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Every employment report in this recession has been important, but analysts say there is heightened tension around tonight's data as investors look for signs that the recovery is still on track.
Many of America’s jobless are going back to school to learn new skills and improve their chances of rejoining the workforce when the economy rebounds.
Job growth is likely to begin in early 2010 and improve slowly after that, though economists still expect the unemployment rate to stay around 10% for most of next year
On Thursday, Fed Chief Ben Bernanke will be testifying before Congress as part of the confirmation process for his second term. GE and Comcast are also expected to announce their deal over NBCU.
The US economy is on track for a recovery and will grow above 3 percent next year, St. Louis Fed Bank President James Bullard told CNBC.
With an absence quarterly earnings news, the focus shifts to economic data, in particular this Friday's jobs report.
Sales rose from a year ago and had the biggest annual increase ever recorded for the index, while construction spending was flat overall in October.
The US government will have to cut down on borrowing by giving up on some publicly-financed programs or face inflation in one or two years, Sam Zell, chairman of Equity Group Investment, told CNBC Tuesday.
Market analysts are expecting the ISM data on Tuesday to show further growth in U.S. manufacturing in November, while some dollar bulls are forecasting a greenback rebound in December.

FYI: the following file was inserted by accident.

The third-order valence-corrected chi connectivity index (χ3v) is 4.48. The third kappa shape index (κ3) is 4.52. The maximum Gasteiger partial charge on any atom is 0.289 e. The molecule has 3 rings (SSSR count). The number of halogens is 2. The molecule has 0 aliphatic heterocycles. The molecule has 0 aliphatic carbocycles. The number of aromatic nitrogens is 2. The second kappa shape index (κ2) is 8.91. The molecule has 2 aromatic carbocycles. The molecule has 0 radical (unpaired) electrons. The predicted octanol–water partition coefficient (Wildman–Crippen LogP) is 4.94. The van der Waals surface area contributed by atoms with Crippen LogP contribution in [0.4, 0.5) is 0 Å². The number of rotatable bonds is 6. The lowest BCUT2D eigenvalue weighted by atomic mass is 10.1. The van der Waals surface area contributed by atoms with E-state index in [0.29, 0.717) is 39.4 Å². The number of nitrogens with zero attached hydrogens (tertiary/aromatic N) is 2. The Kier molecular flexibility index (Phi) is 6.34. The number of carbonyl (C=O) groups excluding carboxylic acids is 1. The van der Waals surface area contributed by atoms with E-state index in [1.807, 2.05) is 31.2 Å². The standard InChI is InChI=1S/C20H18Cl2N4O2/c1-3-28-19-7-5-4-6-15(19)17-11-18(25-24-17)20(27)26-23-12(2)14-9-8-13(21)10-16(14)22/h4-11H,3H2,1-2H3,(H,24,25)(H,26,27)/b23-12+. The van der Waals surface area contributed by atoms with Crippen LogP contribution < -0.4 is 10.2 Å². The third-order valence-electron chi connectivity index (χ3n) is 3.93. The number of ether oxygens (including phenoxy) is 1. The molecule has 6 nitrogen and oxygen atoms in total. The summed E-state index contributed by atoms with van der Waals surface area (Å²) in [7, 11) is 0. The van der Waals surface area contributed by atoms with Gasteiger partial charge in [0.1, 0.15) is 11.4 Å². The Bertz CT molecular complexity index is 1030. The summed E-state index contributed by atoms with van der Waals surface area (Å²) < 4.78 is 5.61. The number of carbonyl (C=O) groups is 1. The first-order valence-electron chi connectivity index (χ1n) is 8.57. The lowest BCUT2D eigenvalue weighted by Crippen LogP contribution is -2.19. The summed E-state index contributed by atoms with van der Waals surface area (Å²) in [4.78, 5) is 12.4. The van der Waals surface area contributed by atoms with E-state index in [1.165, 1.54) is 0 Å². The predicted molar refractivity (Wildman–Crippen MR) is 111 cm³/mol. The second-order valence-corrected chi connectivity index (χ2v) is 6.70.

Credit problems in Dubai are a "lag effect" of the global credit collapse—and a reminder that governments must work to avoid a repeat of the crisis, Pimco's Mohamed El-Erian told CNBC.
U.S. Senator Bernie Sanders said he will not vote to reconfirm Ben Bernanke as chairman of the Federal Reserve, in a preview of the rough treatment Bernanke may get this week on Capitol Hill.
The challenge for stock investors is whether to pocket more of the year's gains or ride it out in hopes of a Santa Claus rally.
US markets are bracing for a shakeup Friday after investors fled risk assets globally on concerns about Dubai's debt rescheduling.
A week's worth of economic reports has been crunched into just three days this week, and Wednesday has its share of significant data, which include jobless claims, durable goods and consumer sentiment.
There will be a short-term pullback after Thanksgiving in stock markets and there is a 50 percent chance that the US economy will double-dip, according to Paul Schatz, president of Heritage Capital.
Americans' confidence in the economy improved slightly in November, but they remain gloomy amid a weak job market heading into the holiday season.
Risk is on so far this holiday week, but the bigger question is how long will that trade work. Tuesday's calendar is heavy on news about housing and the consumer, including the revision to third quarter GDP.
Economists expect the joblessness that has weighed down the nation's economic recovery will start to slowly abate in 2010.
Beyond fiscal stimulus and government bailouts, the economic recovery that appears under way may be based on little more than self-fulfilling prophecy.
Whiel Wall Street profits have rebounded to record levels, the Street is not showing signs yet of a real employment recovery.